360 Thermal Camera (HGH IR Revolution)Author: Ethan Ace, Published on Sep 24, 2012
Everyone seems to be going 360, even thermal cameras now. While panoramic cameras provide sweeping coverage area, traditional approaches could not 'see' very far nor terribly well in the dark. Now, a new high end and expensive thermal 360 offering aims to overcome these issues for monitoring critical infrastructure and military bases. In this note, we examine the features and pricing of this thermal 360 compared to Sony XI and ipConfigure GWAS offerings.
The IR Revolution 360 is a panoramic thermal imaging system with a cooled thermal sensor mounted on a rotating head, creating a full 360º panorama every second. The camera is typically mounted on its own tower or atop buildings. Three sensor configurations are available, with specified detection ranges between 1-3km, in vertical fields of view of 5º, 10º, and 20º. No optical zoom is provided, only digital zoom, as this sensor uses a fixed lens.
Instead of stitching together images, as some wide area surveillance systems (such as ipConfigure's GWAS system or Sony XIs), the thermal sensor creates the panoramic image by scanning each line in the vertical field of view. This image is output in a proprietary image format (i.e., not H.264 or MJPEG) for processing by their central server and client.
HGH's Windows-based client software, named Cyclope, is used for monitoring the system. This image illustrates this client and various window types it contains:
The full panaromic image can be seen at top, with a large zoom window below, and a smaller, more closely zoomed window on the center bottom. The image at left bottom is a "disk" view, a circular composite of the panorama. Users may create any number of zoom windows by clicking and highlighting areas in the panorama or disk views.
Cyclope also performs image analysis on the full panorama, detecting and tracking object. In the image above, this is illustrated by the bounding box around the center vehicle, with its travel path in red behind it. No classification of objects is performed, only highlighting of the object present, and alert generation. Operators must classify the object.
The system compensates for areas in constant movement by marking them as "normal" after a learning period. Things such as blowing tree limbs, a running generator, or wave movement are ignored by this feature, so they are less likely to generate nuisance alarms.
The manufacturer's video below shows the system in action:
Finally, Cyclope may perform recording functions in addition to monitoring. Images are not typically recorded in their raw format, as each camera generates about 1TB of data per day. Instead, if recording is desired, video is transcoded to an AVI format, 25-30% of the original size.
The IR Revolution 360 system may be integrated in two ways:
- Outward: HGH provides an SDK for command and control software wishing to integrate to them. XML data with object position data is provided, to generate alerts and slew cameras to object positions. Due to their proprietary format, however, video is not provided to third-party systems. Given HGH's typical markets (defense, ports and airports, etc.), current integrations are limited to high-end software platforms not typically seen in commercial security, Ageon and SRI Sarnoff.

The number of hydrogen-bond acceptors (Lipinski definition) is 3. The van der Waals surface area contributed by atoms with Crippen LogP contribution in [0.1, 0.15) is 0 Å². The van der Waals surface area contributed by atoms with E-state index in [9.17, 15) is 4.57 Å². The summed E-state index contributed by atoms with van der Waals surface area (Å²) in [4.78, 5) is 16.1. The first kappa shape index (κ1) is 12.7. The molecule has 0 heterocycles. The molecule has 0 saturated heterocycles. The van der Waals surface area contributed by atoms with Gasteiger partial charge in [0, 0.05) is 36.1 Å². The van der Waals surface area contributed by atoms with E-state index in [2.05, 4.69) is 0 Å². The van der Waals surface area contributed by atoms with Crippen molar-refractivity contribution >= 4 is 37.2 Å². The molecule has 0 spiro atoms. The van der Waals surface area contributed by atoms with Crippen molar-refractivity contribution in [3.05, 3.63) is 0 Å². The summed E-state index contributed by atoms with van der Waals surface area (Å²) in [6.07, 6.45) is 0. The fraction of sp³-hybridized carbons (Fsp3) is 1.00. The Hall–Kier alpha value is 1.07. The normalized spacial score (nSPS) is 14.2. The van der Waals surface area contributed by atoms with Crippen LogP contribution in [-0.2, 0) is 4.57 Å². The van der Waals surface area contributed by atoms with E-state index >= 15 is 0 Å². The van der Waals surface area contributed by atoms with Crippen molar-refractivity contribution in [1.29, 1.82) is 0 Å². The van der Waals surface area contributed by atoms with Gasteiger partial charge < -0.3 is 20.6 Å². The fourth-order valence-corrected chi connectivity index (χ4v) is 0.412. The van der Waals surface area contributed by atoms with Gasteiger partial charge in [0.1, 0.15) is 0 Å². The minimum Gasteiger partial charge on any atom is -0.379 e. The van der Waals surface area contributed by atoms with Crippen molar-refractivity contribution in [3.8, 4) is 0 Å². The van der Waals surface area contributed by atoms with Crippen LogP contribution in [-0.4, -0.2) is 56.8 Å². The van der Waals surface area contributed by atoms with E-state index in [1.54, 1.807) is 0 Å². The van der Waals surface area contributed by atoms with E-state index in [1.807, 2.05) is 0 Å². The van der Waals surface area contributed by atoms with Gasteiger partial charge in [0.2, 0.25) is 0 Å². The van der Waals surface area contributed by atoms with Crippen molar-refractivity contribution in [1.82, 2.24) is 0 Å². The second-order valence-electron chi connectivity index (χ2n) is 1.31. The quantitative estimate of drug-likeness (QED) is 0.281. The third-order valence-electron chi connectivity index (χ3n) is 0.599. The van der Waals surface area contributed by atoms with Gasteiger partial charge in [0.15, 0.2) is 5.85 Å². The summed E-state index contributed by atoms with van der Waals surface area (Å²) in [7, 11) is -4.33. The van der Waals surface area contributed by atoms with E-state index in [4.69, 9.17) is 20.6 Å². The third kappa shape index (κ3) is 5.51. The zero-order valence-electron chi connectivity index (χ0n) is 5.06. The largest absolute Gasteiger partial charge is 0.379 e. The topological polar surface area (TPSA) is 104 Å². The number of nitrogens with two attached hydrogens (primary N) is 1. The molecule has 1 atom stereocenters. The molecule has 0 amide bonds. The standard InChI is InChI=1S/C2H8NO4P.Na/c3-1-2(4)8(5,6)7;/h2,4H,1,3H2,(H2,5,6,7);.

- Inward: HGH is capable of integrating with third-party sensor systems, such as seismic, acoustic, and others, which may generate alerts in the Cyclope software. Track data may also be used to control PTZ cameras via Pelco-D protocol, though this video is not displayed or recorded by Cyclope, but must be managed separately. Operators may also point and click on areas in the panoramic image to move integrated PTZ cameras to specific positions.
Pricing and Distribution
An IR Revolution 360 system has end user pricing of ~$250,000 USD. HGH has no channel sales through distribution, and sells direct to end users or through integrators.
- No Color/Zoom Option: While HGH uses only a thermal sensor, both ipConfigure and Sony use visible cameras as base, with thermal cameras an additional option. Both also offer zoom camera options directly integrated with their software, instead of in a separate interface. HGH requires separate integration of PTZ cameras.
- Lower panorama resolution: While Sony and ipConfigure create panoramas in the hundreds of megapixel to gigapixel range, a full HGH panoramic image is between 3 and 12MP. This is due to the much lower resolution of thermal sensors than megapixel cameras used in ipConfigure and Sony.
- Wider FOV width: Sony and ipConfigure offer a 270º max, compared to the full 360º of HGH. This may be a disadvantage in some cases, but we expect that many installations do not require all of the 360º panorama created by HGH, with dead space created by buildings or other structures.
- Shorter FOV Height: The IR Revolution 360 is limited to a maximum 20º field of view. Both ipConfigure and Sony may be configured for 30º FOVs. This may be preferable in some locations, depending on the geography of the monitored area.
- Much Faster Framerate: HGH creates a full frame every second. ipConfigure, by contrast, takes 24-70 second to create a single frame. Sony generates a frame every 15-75 seconds. While none are super high frame rate, HGH's view/image is updated much faster than comparables, which helps improve situational awareness of real time events.
- Similar Price Range: All 3 units cost hundreds of thousands of dollars. While ipConfigure's GWAS can cost less than $100k, that is for a non thermal option. With thermal, both ipConfigure and Sony will likely be in similar if not higher pricing though with the added benefit of the color / megapixel camera.
The biggest advantage of the HGH is its (relative) fast frame rate. The biggest disadvantage is its lack of built-in color/megapixel camera.
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